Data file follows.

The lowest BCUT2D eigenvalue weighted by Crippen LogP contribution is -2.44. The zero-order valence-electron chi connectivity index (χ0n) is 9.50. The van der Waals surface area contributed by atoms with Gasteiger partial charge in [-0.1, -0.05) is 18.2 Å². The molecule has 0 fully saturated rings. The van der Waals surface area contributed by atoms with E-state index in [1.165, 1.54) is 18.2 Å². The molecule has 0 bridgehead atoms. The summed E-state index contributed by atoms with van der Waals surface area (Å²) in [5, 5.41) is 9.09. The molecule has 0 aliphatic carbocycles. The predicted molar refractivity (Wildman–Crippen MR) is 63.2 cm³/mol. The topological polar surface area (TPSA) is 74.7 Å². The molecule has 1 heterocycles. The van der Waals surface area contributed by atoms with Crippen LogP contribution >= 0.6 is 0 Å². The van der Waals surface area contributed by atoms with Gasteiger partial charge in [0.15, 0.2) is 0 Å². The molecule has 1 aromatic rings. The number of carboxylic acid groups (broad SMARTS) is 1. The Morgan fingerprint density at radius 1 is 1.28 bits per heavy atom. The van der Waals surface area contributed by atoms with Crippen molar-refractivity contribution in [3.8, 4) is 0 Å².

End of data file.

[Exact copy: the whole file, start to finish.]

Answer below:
The lowest BCUT2D eigenvalue weighted by Crippen LogP contribution is -2.44. The zero-order valence-electron chi connectivity index (χ0n) is 9.50. The van der Waals surface area contributed by atoms with Gasteiger partial charge in [-0.1, -0.05) is 18.2 Å². The molecule has 0 fully saturated rings. The van der Waals surface area contributed by atoms with E-state index in [1.165, 1.54) is 18.2 Å². The molecule has 0 bridgehead atoms. The summed E-state index contributed by atoms with van der Waals surface area (Å²) in [5, 5.41) is 9.09. The molecule has 0 aliphatic carbocycles. The predicted molar refractivity (Wildman–Crippen MR) is 63.2 cm³/mol. The topological polar surface area (TPSA) is 74.7 Å². The molecule has 1 heterocycles. The van der Waals surface area contributed by atoms with Crippen LogP contribution >= 0.6 is 0 Å². The van der Waals surface area contributed by atoms with Gasteiger partial charge in [0.15, 0.2) is 0 Å². The molecule has 1 aromatic rings. The number of carboxylic acid groups (broad SMARTS) is 1. The Morgan fingerprint density at radius 1 is 1.28 bits per heavy atom. The van der Waals surface area contributed by atoms with Crippen molar-refractivity contribution in [3.8, 4) is 0 Å².